ACCT 352 - CHAPT 16 - COMPLEX FINANCIAL INSTRUMENTS
Financial instruments are contracts that create both a financial asset for one party and a financial
liability or equity instrument for the other party. Financial instruments can be primary or derivatives.
Primary financial instruments include most basic financial assets and financial liabilities such as
receivables and payables, as well as equity instruments such as shares.
Derivatives instruments, are more complex. They are called derivatives because they derive (get)
their value from an underlying primary instrument, index, or non financial item, such a commodity
(called the "underlying").
Derivatives are defined by the accounting standards as financial instruments that create rights and
obligations that have the effect of transferring, between parties to the instrument, one or more of
the financial risks that are inherent in an underlying primary instrument. They transfer risk that are
inherent in the underlying primary instrument without either party having to hold any investment
in the underlying.
They have three characteristics:
their value changes in response to the underlying instrument (the "underlying").
they require little or no initial investment
they are settled at a future date.
As a basic rule, derivatives are measure at fair value with hains and losses booked through net
Understanding Derivatives: Managing Risks
Derivatives exist to help companies manage risks.
There are different layers of cost relating to the use of derivatives. Three categories of costs are as
- Direct Costs: transaction costs like bank service charges, brokerage fees and insurance premiums.
Charged by an intermediary directly related to the derivative.
- Indirect Costs: activity of researching, analyzing and executing these transactions uses a significant
amount of employee time.
- Hidden or opportunity costs
Some of the financial risks that managers try to manage through derivatives are:
o Credit risk: risk that one party to a financial instrument will cause a financial loss for
the other party by failing to discharge (respect) its obligation.
o Liquidity risk: risk that an entity will have difficulty meeting obligations that are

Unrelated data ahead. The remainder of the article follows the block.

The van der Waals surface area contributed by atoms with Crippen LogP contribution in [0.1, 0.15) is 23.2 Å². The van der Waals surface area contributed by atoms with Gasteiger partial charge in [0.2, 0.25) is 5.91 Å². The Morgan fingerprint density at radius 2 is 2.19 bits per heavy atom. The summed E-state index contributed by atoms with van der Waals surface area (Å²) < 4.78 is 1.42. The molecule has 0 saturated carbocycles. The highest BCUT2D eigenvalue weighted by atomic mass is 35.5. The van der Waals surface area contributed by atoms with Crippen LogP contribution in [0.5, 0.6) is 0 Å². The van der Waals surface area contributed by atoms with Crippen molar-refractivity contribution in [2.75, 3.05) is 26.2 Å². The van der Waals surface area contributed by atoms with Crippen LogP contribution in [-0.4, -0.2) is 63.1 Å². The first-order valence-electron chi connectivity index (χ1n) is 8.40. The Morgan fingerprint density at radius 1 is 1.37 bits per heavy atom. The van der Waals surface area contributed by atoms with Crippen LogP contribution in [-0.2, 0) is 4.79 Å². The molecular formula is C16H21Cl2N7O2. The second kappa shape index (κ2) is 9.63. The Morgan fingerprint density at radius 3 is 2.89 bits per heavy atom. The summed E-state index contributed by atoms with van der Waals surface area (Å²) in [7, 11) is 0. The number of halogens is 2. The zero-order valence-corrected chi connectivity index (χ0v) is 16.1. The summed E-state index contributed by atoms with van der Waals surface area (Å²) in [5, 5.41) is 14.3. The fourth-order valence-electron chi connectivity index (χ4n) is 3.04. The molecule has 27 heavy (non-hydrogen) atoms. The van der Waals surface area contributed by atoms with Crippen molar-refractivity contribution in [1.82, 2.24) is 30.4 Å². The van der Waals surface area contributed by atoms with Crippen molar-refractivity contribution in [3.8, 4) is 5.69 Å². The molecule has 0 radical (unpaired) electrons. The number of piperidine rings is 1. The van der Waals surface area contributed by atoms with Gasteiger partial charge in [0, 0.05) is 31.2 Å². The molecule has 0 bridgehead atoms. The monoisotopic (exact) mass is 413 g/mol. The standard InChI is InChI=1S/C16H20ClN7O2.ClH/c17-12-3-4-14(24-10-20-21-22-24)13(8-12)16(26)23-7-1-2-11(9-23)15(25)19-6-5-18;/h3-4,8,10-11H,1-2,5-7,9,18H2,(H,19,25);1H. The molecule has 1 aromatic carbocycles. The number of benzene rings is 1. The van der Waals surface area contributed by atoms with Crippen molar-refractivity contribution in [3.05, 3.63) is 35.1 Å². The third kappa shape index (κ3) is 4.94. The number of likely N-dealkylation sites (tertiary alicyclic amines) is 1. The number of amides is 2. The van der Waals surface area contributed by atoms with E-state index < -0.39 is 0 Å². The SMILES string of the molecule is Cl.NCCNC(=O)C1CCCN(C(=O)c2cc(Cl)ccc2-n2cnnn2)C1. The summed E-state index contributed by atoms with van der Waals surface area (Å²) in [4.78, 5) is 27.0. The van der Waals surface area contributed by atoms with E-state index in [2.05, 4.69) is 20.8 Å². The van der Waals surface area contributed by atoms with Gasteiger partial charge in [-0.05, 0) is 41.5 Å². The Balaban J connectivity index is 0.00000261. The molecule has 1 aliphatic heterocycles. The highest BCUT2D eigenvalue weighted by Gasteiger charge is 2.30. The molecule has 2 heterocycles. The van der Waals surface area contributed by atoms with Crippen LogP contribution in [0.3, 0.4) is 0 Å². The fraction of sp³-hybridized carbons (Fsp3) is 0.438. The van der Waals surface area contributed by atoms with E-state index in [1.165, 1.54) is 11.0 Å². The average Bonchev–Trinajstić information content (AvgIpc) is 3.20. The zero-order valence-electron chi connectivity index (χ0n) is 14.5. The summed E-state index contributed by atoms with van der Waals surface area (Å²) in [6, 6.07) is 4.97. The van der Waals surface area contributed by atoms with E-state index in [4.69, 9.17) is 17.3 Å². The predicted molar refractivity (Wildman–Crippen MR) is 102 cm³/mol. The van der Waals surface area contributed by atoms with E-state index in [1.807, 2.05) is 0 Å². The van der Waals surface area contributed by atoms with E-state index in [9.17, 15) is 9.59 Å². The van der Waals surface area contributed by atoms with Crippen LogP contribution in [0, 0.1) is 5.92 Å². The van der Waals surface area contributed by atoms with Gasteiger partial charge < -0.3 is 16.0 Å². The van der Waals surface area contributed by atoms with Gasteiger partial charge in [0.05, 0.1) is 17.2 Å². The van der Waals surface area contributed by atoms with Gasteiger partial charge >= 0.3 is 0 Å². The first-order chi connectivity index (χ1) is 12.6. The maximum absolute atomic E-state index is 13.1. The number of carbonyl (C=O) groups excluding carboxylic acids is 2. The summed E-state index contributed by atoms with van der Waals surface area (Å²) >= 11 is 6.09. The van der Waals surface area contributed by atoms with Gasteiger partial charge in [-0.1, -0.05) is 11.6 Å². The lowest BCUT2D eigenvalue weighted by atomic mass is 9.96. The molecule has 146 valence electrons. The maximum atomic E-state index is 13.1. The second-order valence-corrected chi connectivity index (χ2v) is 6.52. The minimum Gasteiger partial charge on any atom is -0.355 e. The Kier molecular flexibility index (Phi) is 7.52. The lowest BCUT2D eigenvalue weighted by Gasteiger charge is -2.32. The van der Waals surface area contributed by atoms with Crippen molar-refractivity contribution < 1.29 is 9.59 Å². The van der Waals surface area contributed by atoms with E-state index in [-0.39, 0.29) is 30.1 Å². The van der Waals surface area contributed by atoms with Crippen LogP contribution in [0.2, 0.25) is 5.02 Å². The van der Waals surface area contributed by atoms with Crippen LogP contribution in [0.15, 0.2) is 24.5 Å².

associated with financial liabilities. Own risk of not meeting financial obligations.
o Market risk: risk that the fair value or future cash flows of a financial instrument will
fluctuate because of changes in market prices. There are three types of market risk:
currency risk, interest rate risk, and other price risk.
Currency risk: risk that the FV or future cash flows of a financial instrument
will fluctuate because of changes in foreign exchange rates.
Interest rate risk: risk that FV or future cash flows of a financial instrument
will fluctuate because of changes in market interest rates.
Other price risk: the risk that the fair value of future cash flows of a financial
instrument will fluctuate because of changes in market price (other than
price changes arising from interest rate risk or currency risk), whether those
changes are caused by factors that are specific to the individual financial
instrument or its issuer, or factors that affect all similar financial instruments
being traded in the market. ACCT 352 - CHAPT 16 - COMPLEX FINANCIAL INSTRUMENTS
Recognition and measurement of derivatives
The basic principles regarding accounting for derivatives are as follows:
Recognition and Measurement of
Basic principles of accounting for derivatives:
1. Financial instruments (including financial derivatives)
and certain non -financial derivatives that meet
definitions of assets or liabilities should be reported in
financial statements when entity becomes party to the
2. Derivatives should be reported at fair value (most
3. Gains and losses should be recorded through net
Special accounting is used for items that have been
designated as being part of a hedging relationship
o Non-Financial derivatives and executory contracts.
Accounting for purchase commitments:
o Options and Warrants
Options and warrants are derivative instruments. An option or warrant gives the holder the
contractual right to acquire or sell an underlying instrument at a fixed price (the exercise or strike
price - the agreed upon price at which the option may be settled) with a defined time (exercise
period). Good example is to buy shares of a company at a fixed price on a specified date. TheACCT 352 - CHAPT 16 - COMPLEX FINANCIAL INSTRUMENTS
underlying is the shares (i.e. this option derives its value from the share price of the underlying
The holder has the right to exercise the option but is not obliged to buy the sahres at the exercise
If a company purchases an option, it will pay a fee or premium to gain a right to do something. If a
company writes an option, it charges a fee or premium and gives the holder/purchaser the right to
do something. The rights in question may be either of the following:
- a right to buy the underlying (a call option)
- a right to sell the underlying (a put option)
Accounting for Derivatives
January 2 (acquisition date)
Derivatives Financial Assets 400
March 31 (to record change in value of option)
Derivatives Financial Assets 19,700*
Assume options are trading at $20,100